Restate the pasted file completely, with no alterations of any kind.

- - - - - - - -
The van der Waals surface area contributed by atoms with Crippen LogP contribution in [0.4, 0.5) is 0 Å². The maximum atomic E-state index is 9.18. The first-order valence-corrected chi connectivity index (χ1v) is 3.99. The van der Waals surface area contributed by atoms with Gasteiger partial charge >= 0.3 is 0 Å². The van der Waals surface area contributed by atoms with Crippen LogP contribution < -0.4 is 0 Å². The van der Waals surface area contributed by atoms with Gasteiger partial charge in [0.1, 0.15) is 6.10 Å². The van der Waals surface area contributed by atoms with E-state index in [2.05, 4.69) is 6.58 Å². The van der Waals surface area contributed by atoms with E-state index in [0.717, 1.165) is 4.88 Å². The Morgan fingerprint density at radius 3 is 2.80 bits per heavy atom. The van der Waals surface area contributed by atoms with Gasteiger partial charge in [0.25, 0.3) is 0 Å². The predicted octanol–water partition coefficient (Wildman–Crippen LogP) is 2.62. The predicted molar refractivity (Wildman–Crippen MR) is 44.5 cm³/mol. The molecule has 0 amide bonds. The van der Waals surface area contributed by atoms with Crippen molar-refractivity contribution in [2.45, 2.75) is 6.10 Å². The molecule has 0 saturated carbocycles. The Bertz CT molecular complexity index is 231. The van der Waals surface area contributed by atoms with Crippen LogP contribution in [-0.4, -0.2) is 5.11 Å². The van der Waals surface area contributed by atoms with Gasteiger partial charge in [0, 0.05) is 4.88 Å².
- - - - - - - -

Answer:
The van der Waals surface area contributed by atoms with Crippen LogP contribution in [0.4, 0.5) is 0 Å². The maximum atomic E-state index is 9.18. The first-order valence-corrected chi connectivity index (χ1v) is 3.99. The van der Waals surface area contributed by atoms with Gasteiger partial charge >= 0.3 is 0 Å². The van der Waals surface area contributed by atoms with Crippen LogP contribution < -0.4 is 0 Å². The van der Waals surface area contributed by atoms with Gasteiger partial charge in [0.1, 0.15) is 6.10 Å². The van der Waals surface area contributed by atoms with E-state index in [2.05, 4.69) is 6.58 Å². The van der Waals surface area contributed by atoms with E-state index in [0.717, 1.165) is 4.88 Å². The Morgan fingerprint density at radius 3 is 2.80 bits per heavy atom. The van der Waals surface area contributed by atoms with Gasteiger partial charge in [0.25, 0.3) is 0 Å². The predicted octanol–water partition coefficient (Wildman–Crippen LogP) is 2.62. The predicted molar refractivity (Wildman–Crippen MR) is 44.5 cm³/mol. The molecule has 0 amide bonds. The van der Waals surface area contributed by atoms with Crippen molar-refractivity contribution in [2.45, 2.75) is 6.10 Å². The molecule has 0 saturated carbocycles. The Bertz CT molecular complexity index is 231. The van der Waals surface area contributed by atoms with Crippen LogP contribution in [-0.4, -0.2) is 5.11 Å². The van der Waals surface area contributed by atoms with Gasteiger partial charge in [0, 0.05) is 4.88 Å².